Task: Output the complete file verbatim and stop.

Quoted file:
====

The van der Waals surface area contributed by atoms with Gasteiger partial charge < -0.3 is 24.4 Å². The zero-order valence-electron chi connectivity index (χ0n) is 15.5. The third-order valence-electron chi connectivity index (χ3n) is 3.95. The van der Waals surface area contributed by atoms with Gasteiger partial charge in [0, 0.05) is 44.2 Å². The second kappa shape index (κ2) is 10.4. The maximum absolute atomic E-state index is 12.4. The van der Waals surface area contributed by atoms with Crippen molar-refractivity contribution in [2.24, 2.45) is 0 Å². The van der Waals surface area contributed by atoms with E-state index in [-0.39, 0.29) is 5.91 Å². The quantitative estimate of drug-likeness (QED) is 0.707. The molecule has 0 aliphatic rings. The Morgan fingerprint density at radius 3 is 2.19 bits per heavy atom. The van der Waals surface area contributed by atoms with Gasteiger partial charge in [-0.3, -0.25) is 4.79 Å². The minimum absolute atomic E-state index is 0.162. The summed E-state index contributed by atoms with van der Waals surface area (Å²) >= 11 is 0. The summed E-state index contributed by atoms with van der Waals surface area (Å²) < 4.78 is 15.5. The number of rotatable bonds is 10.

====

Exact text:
The van der Waals surface area contributed by atoms with Gasteiger partial charge < -0.3 is 24.4 Å². The zero-order valence-electron chi connectivity index (χ0n) is 15.5. The third-order valence-electron chi connectivity index (χ3n) is 3.95. The van der Waals surface area contributed by atoms with Gasteiger partial charge in [0, 0.05) is 44.2 Å². The second kappa shape index (κ2) is 10.4. The maximum absolute atomic E-state index is 12.4. The van der Waals surface area contributed by atoms with Crippen molar-refractivity contribution in [2.24, 2.45) is 0 Å². The van der Waals surface area contributed by atoms with E-state index in [-0.39, 0.29) is 5.91 Å². The quantitative estimate of drug-likeness (QED) is 0.707. The molecule has 0 aliphatic rings. The Morgan fingerprint density at radius 3 is 2.19 bits per heavy atom. The van der Waals surface area contributed by atoms with Gasteiger partial charge in [-0.3, -0.25) is 4.79 Å². The minimum absolute atomic E-state index is 0.162. The summed E-state index contributed by atoms with van der Waals surface area (Å²) >= 11 is 0. The summed E-state index contributed by atoms with van der Waals surface area (Å²) < 4.78 is 15.5. The number of rotatable bonds is 10.